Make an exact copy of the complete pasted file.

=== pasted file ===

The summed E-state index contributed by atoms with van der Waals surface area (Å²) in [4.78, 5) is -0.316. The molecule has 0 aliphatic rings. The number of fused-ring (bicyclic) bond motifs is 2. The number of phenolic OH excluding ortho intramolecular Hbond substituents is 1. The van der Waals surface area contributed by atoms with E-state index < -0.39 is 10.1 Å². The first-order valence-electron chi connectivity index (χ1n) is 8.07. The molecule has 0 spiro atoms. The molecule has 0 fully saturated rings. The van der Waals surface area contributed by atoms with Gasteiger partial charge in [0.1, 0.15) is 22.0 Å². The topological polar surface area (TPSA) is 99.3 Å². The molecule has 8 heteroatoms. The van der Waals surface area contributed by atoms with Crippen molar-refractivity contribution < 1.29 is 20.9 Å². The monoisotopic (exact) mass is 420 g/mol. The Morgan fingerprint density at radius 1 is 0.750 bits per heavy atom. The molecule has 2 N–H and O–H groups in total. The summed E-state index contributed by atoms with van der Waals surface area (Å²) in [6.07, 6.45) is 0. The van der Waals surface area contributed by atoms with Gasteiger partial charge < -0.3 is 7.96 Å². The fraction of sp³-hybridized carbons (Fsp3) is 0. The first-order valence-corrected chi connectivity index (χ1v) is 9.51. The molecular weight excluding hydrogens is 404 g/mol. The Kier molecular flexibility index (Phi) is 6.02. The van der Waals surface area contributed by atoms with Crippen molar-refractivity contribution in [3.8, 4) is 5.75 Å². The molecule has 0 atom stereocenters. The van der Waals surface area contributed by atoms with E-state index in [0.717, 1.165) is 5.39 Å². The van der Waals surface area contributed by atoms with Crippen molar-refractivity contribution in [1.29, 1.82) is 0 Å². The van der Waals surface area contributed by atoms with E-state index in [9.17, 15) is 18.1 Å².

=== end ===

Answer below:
The summed E-state index contributed by atoms with van der Waals surface area (Å²) in [4.78, 5) is -0.316. The molecule has 0 aliphatic rings. The number of fused-ring (bicyclic) bond motifs is 2. The number of phenolic OH excluding ortho intramolecular Hbond substituents is 1. The van der Waals surface area contributed by atoms with E-state index < -0.39 is 10.1 Å². The first-order valence-electron chi connectivity index (χ1n) is 8.07. The molecule has 0 spiro atoms. The molecule has 0 fully saturated rings. The van der Waals surface area contributed by atoms with Gasteiger partial charge in [0.1, 0.15) is 22.0 Å². The topological polar surface area (TPSA) is 99.3 Å². The molecule has 8 heteroatoms. The van der Waals surface area contributed by atoms with Crippen molar-refractivity contribution < 1.29 is 20.9 Å². The monoisotopic (exact) mass is 420 g/mol. The Morgan fingerprint density at radius 1 is 0.750 bits per heavy atom. The molecule has 2 N–H and O–H groups in total. The summed E-state index contributed by atoms with van der Waals surface area (Å²) in [6.07, 6.45) is 0. The van der Waals surface area contributed by atoms with Gasteiger partial charge < -0.3 is 7.96 Å². The fraction of sp³-hybridized carbons (Fsp3) is 0. The first-order valence-corrected chi connectivity index (χ1v) is 9.51. The molecular weight excluding hydrogens is 404 g/mol. The Kier molecular flexibility index (Phi) is 6.02. The van der Waals surface area contributed by atoms with Crippen molar-refractivity contribution in [3.8, 4) is 5.75 Å². The molecule has 0 atom stereocenters. The van der Waals surface area contributed by atoms with E-state index in [0.717, 1.165) is 5.39 Å². The van der Waals surface area contributed by atoms with Crippen molar-refractivity contribution in [1.29, 1.82) is 0 Å². The van der Waals surface area contributed by atoms with E-state index in [9.17, 15) is 18.1 Å².